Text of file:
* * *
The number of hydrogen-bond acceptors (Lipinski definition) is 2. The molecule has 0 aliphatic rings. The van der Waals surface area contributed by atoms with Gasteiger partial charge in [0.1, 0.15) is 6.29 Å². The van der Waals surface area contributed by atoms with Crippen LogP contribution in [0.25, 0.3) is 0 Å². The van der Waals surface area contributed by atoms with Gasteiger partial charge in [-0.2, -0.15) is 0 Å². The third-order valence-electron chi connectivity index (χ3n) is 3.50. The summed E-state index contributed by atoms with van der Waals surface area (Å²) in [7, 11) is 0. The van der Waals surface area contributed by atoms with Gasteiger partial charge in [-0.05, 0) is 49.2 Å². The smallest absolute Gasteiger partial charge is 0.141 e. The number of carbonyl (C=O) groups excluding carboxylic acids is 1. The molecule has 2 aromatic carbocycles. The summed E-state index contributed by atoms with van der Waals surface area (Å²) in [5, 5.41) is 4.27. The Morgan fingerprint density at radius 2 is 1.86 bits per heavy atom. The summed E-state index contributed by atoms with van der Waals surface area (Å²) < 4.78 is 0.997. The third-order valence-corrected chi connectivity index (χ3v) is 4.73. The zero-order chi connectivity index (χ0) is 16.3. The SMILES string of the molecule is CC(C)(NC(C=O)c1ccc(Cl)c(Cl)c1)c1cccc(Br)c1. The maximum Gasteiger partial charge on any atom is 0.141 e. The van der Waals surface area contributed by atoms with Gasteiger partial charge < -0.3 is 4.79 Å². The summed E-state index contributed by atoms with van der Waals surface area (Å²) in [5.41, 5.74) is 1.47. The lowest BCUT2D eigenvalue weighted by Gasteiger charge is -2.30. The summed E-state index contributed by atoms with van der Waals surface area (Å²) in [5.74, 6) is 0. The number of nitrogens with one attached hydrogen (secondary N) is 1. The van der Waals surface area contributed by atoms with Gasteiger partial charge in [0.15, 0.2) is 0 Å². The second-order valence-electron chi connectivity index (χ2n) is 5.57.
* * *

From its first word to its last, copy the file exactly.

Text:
The number of hydrogen-bond acceptors (Lipinski definition) is 2. The molecule has 0 aliphatic rings. The van der Waals surface area contributed by atoms with Gasteiger partial charge in [0.1, 0.15) is 6.29 Å². The van der Waals surface area contributed by atoms with Crippen LogP contribution in [0.25, 0.3) is 0 Å². The van der Waals surface area contributed by atoms with Gasteiger partial charge in [-0.2, -0.15) is 0 Å². The third-order valence-electron chi connectivity index (χ3n) is 3.50. The summed E-state index contributed by atoms with van der Waals surface area (Å²) in [7, 11) is 0. The van der Waals surface area contributed by atoms with Gasteiger partial charge in [-0.05, 0) is 49.2 Å². The smallest absolute Gasteiger partial charge is 0.141 e. The number of carbonyl (C=O) groups excluding carboxylic acids is 1. The molecule has 2 aromatic carbocycles. The summed E-state index contributed by atoms with van der Waals surface area (Å²) in [5, 5.41) is 4.27. The Morgan fingerprint density at radius 2 is 1.86 bits per heavy atom. The summed E-state index contributed by atoms with van der Waals surface area (Å²) < 4.78 is 0.997. The third-order valence-corrected chi connectivity index (χ3v) is 4.73. The zero-order chi connectivity index (χ0) is 16.3. The SMILES string of the molecule is CC(C)(NC(C=O)c1ccc(Cl)c(Cl)c1)c1cccc(Br)c1. The maximum Gasteiger partial charge on any atom is 0.141 e. The van der Waals surface area contributed by atoms with Gasteiger partial charge < -0.3 is 4.79 Å². The summed E-state index contributed by atoms with van der Waals surface area (Å²) in [5.41, 5.74) is 1.47. The lowest BCUT2D eigenvalue weighted by Gasteiger charge is -2.30. The summed E-state index contributed by atoms with van der Waals surface area (Å²) in [5.74, 6) is 0. The number of nitrogens with one attached hydrogen (secondary N) is 1. The van der Waals surface area contributed by atoms with Gasteiger partial charge in [0.15, 0.2) is 0 Å². The second-order valence-electron chi connectivity index (χ2n) is 5.57.